Badly outnumbered by Republicans and men, Ohio’s 14 Democratic women legislators gathered for their annual lobby day and offered humor, hope and advice on how to pass pending legislation that Rep. Janine Boyd likes to call “really pro-life.’’
Under the banner From Birth to the Boardroom: Empowering Women, Empowering Ohio , the women discussed a series of bills they have sponsored, most of which sit stalled in the House and Senate.
Reps. Boyd and Nickie Antonio are leading the fight for House Bill 494 which would protect vulnerable Ohioans by closing loopholes that make it easier for domestic abusers to access guns.
“I am tired about reading about women … who are afraid for their lives or even lost their lives,’’ Rep. Boyd told about 150 who gathered for the lobby days. “This is a pro-life bill – really pro-life.’’
Reps. Greta Johnson and Kristin Boggs advocated for passage of House Resolution 344, which urges publicly held corporations in Ohio to support gender diversity on their boards of directors. They cited research showing that more women in leadership roles improves profits and enhances companies’ reputations and corporate compliance.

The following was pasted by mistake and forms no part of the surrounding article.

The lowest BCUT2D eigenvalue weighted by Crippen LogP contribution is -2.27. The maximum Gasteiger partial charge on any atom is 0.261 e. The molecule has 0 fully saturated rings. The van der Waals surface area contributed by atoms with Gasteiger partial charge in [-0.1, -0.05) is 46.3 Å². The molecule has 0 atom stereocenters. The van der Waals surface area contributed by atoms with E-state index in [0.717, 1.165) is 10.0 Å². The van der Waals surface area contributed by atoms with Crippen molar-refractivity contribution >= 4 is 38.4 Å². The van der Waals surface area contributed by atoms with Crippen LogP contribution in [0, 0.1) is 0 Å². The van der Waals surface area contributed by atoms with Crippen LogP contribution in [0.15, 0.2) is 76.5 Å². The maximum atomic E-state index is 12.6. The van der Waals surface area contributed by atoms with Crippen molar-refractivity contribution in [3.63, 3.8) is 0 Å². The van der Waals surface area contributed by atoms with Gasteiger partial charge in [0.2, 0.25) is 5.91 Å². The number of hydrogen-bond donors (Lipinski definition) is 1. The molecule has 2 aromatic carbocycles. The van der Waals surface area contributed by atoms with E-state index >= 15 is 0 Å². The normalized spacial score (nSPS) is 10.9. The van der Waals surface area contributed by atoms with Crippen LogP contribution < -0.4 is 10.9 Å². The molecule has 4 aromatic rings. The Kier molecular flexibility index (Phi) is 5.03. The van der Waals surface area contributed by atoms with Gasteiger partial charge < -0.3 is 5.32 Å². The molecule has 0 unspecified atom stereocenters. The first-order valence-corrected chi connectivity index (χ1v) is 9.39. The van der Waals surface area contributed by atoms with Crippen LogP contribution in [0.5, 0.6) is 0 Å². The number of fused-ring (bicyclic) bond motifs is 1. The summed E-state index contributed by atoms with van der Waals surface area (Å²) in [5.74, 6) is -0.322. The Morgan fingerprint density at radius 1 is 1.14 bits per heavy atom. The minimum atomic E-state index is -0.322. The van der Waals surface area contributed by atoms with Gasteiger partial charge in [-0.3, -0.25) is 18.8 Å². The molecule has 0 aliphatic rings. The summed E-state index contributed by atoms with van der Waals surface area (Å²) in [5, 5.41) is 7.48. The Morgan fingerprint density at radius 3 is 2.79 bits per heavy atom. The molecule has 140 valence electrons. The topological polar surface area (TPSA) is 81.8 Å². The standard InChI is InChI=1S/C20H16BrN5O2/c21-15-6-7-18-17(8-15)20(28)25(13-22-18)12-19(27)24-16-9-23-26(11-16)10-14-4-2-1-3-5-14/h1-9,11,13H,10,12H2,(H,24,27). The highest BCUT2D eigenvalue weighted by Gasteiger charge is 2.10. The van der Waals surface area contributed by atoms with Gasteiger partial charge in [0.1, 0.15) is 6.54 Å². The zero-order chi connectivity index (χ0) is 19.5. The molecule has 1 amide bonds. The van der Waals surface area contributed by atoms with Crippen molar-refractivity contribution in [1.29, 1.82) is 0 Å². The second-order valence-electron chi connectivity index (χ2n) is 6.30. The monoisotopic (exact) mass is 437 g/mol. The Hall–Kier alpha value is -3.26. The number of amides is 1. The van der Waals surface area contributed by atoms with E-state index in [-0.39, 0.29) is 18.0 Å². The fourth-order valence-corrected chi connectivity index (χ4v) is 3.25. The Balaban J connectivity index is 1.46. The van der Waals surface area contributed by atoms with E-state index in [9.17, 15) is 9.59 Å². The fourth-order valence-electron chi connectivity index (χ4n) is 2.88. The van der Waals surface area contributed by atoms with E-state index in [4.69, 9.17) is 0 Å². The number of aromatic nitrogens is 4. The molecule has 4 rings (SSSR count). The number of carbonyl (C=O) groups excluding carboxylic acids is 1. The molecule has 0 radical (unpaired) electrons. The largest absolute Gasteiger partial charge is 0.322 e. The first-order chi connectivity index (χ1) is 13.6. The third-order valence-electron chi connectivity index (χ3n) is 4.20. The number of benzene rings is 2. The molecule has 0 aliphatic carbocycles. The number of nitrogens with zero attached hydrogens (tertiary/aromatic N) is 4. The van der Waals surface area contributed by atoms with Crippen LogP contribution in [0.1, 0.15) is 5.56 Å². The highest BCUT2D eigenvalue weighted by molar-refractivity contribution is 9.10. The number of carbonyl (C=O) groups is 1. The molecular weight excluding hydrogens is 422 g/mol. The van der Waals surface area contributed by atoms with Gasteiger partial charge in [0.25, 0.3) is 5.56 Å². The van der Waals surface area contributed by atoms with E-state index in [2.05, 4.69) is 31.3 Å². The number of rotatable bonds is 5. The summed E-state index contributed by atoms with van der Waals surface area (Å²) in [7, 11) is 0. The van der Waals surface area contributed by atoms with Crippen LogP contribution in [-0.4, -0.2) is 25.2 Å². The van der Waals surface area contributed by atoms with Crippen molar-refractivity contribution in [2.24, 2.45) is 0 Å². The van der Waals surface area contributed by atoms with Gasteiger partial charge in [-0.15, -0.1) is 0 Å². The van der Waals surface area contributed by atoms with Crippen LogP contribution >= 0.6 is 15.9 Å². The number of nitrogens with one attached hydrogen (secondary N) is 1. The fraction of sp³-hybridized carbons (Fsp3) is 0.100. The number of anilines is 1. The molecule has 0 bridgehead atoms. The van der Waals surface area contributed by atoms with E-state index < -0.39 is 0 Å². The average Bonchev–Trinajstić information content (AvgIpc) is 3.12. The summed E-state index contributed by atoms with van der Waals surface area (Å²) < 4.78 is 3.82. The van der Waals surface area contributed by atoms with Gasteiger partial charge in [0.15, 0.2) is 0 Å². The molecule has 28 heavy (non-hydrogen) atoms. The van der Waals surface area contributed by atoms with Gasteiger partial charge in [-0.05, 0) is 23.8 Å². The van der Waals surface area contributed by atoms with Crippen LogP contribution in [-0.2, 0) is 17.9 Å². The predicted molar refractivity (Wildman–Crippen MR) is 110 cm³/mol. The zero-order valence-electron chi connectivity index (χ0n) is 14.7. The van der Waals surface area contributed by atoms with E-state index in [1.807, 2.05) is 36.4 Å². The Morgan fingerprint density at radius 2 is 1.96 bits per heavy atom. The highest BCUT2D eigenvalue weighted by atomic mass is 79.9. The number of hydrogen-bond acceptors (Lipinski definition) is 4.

Rep. Heather Bischoff offered high praise for Rep. Johnson, who takes care of
colleagues and her small children with the help of her “MacGvyer purse’’ that overflows with snacks and beverage. “She keeps us hydrated, she keeps us fed,’’ Bischoff said.
Rep. Michele LePore-Hagan made a pitch for HB 408. It calls for a creation of buffer zones for abortion clinic patients and the right of action for those targeted by anti-choice pickets. “Patients and clinic staff should not be harassed on a daily basis,’’ she said. “These protesters are following around clinic staff and their children. This is not a political issue. This is a matter of human decency.’’
Reps. Boyd and Christie Bryant Kuhns talked of the need to pass Ohio’s first-ever Family and Medical Leave Insurance Program. HB 511 would give workers the ability to continue earning a portion of their pay during a family medical emergency or the birth or adoption of a new baby. Rep. Kuhns is a new mom and Rep. Boyd is waiting to adopt. Bot
h talked of the high cost of child rearing and how better family leave policies would help the entire family.
Despite the GOP’s lock on the House and Senate, the woman noted the value of persistence. Some pointed out that Rep. Teresa Fedor’s long quest to help curb human trafficking finally passed, and the Ohio Legislative Black Caucus is advancing efforts for mandatory body cameras for police and grand jury reform.
Rep. Alicia Reece, who heads the black caucus, promised the fight will continue until OLBC’s entire agenda is adopted, including a Voter Bill of Rights.